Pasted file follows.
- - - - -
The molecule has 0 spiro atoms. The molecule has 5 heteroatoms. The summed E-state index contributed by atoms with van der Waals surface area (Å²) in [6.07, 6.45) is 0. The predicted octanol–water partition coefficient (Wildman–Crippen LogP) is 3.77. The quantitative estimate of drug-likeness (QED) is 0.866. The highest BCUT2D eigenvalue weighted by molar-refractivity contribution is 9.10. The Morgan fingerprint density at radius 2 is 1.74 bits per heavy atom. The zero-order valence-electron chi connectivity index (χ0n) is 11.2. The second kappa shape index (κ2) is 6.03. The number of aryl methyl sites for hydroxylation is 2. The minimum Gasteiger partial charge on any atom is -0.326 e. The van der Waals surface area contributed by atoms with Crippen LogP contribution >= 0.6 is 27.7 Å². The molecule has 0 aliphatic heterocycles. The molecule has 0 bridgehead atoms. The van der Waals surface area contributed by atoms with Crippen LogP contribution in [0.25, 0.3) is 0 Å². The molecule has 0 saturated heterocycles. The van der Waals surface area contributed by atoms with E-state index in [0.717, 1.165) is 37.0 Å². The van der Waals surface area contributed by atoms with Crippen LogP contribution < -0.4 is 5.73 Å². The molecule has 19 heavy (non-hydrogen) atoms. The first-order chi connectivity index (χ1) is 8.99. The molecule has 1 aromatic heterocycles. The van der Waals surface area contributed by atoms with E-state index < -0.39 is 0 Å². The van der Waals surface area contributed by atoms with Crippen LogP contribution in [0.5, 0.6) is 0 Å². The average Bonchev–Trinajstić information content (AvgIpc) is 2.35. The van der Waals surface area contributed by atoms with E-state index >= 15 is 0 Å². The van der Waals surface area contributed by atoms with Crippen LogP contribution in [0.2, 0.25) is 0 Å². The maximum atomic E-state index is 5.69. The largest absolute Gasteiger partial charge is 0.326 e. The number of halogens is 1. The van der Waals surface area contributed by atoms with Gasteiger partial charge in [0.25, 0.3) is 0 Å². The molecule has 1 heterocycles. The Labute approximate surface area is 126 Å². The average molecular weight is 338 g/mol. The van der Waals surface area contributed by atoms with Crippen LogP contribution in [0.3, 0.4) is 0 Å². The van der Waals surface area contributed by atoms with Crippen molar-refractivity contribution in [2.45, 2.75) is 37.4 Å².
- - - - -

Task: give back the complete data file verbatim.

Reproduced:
The molecule has 0 spiro atoms. The molecule has 5 heteroatoms. The summed E-state index contributed by atoms with van der Waals surface area (Å²) in [6.07, 6.45) is 0. The predicted octanol–water partition coefficient (Wildman–Crippen LogP) is 3.77. The quantitative estimate of drug-likeness (QED) is 0.866. The highest BCUT2D eigenvalue weighted by molar-refractivity contribution is 9.10. The Morgan fingerprint density at radius 2 is 1.74 bits per heavy atom. The zero-order valence-electron chi connectivity index (χ0n) is 11.2. The second kappa shape index (κ2) is 6.03. The number of aryl methyl sites for hydroxylation is 2. The minimum Gasteiger partial charge on any atom is -0.326 e. The van der Waals surface area contributed by atoms with Crippen LogP contribution >= 0.6 is 27.7 Å². The molecule has 0 aliphatic heterocycles. The molecule has 0 bridgehead atoms. The van der Waals surface area contributed by atoms with Crippen LogP contribution in [0.25, 0.3) is 0 Å². The molecule has 0 saturated heterocycles. The van der Waals surface area contributed by atoms with E-state index in [0.717, 1.165) is 37.0 Å². The van der Waals surface area contributed by atoms with Crippen LogP contribution < -0.4 is 5.73 Å². The molecule has 19 heavy (non-hydrogen) atoms. The first-order chi connectivity index (χ1) is 8.99. The molecule has 1 aromatic heterocycles. The van der Waals surface area contributed by atoms with E-state index < -0.39 is 0 Å². The van der Waals surface area contributed by atoms with Crippen LogP contribution in [0.5, 0.6) is 0 Å². The average Bonchev–Trinajstić information content (AvgIpc) is 2.35. The van der Waals surface area contributed by atoms with E-state index >= 15 is 0 Å². The van der Waals surface area contributed by atoms with Crippen LogP contribution in [0.2, 0.25) is 0 Å². The maximum atomic E-state index is 5.69. The largest absolute Gasteiger partial charge is 0.326 e. The number of halogens is 1. The van der Waals surface area contributed by atoms with Gasteiger partial charge in [0.25, 0.3) is 0 Å². The molecule has 1 heterocycles. The Labute approximate surface area is 126 Å². The average molecular weight is 338 g/mol. The van der Waals surface area contributed by atoms with Crippen LogP contribution in [0.3, 0.4) is 0 Å². The van der Waals surface area contributed by atoms with Crippen molar-refractivity contribution in [2.45, 2.75) is 37.4 Å².